contempt

noun
con·​tempt | \ kən-ˈtem(p)t How to pronounce contempt (audio) \

Definition of contempt

1a : the act of despising : the state of mind of one who despises : disdain glared at him in contempt
b : lack of respect or reverence for something acting with contempt for public safety
2 : the state of being despised
3 : willful disobedience to or open disrespect of a court, judge, or legislative body contempt of court

Keep scrolling for more

Examples of contempt in a Sentence

There, in the tall grass and the jungle, many would fall and the rest would return home to endure the sullen contempt of their fellow citizens, all to no purpose. — A. J. Bacevich, Commonweal, 12 Sept. 1997 I even read a mild contempt into this first-name business, comparable to the old habit of calling men Mac, Ace, Chief, or Buddy, or calling women Honey, Sweetie, or Doll. — Aristides, American Scholar, Summer 1996 The same contempt for the poor that suggests kids are better off in orphanages will mobilize resistance to the orphanages themselves. — Katha Pollitt, Nation, 12 Dec. 1994 … they looked with contempt at the bloodless gray arthritic hands of the old woman … — Alice Walker, In Love & Trouble, 1973 He feels that wealthy people view him with contempt because he is poor. He spoke with contempt in his voice. She has displayed a profound contempt for her opponents. She was arrested for contempt of court.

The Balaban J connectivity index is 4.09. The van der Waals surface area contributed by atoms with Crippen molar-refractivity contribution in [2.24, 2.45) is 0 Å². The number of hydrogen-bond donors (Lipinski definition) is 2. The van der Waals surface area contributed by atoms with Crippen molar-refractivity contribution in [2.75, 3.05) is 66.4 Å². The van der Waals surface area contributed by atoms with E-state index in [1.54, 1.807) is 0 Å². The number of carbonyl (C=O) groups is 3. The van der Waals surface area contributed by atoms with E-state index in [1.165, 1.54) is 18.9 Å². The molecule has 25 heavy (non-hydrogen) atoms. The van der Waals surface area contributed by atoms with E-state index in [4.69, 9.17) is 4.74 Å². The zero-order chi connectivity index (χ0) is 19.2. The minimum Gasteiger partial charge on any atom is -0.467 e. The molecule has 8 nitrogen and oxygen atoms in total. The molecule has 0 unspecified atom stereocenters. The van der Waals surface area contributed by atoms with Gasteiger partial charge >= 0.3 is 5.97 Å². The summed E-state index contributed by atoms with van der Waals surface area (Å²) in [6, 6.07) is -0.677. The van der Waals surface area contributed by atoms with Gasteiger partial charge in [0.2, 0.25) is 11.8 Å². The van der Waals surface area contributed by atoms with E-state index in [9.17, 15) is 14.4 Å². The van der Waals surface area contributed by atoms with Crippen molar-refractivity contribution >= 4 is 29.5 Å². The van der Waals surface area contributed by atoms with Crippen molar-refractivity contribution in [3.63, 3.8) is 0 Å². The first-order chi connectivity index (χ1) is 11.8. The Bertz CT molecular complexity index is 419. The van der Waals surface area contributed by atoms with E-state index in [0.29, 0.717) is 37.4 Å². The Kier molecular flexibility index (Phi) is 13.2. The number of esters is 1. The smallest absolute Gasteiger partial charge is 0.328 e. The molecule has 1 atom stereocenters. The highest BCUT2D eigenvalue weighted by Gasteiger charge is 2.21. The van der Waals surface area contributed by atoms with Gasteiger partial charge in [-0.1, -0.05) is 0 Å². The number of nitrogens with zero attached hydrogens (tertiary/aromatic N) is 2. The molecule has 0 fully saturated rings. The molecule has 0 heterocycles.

See More

Recent Examples on the Web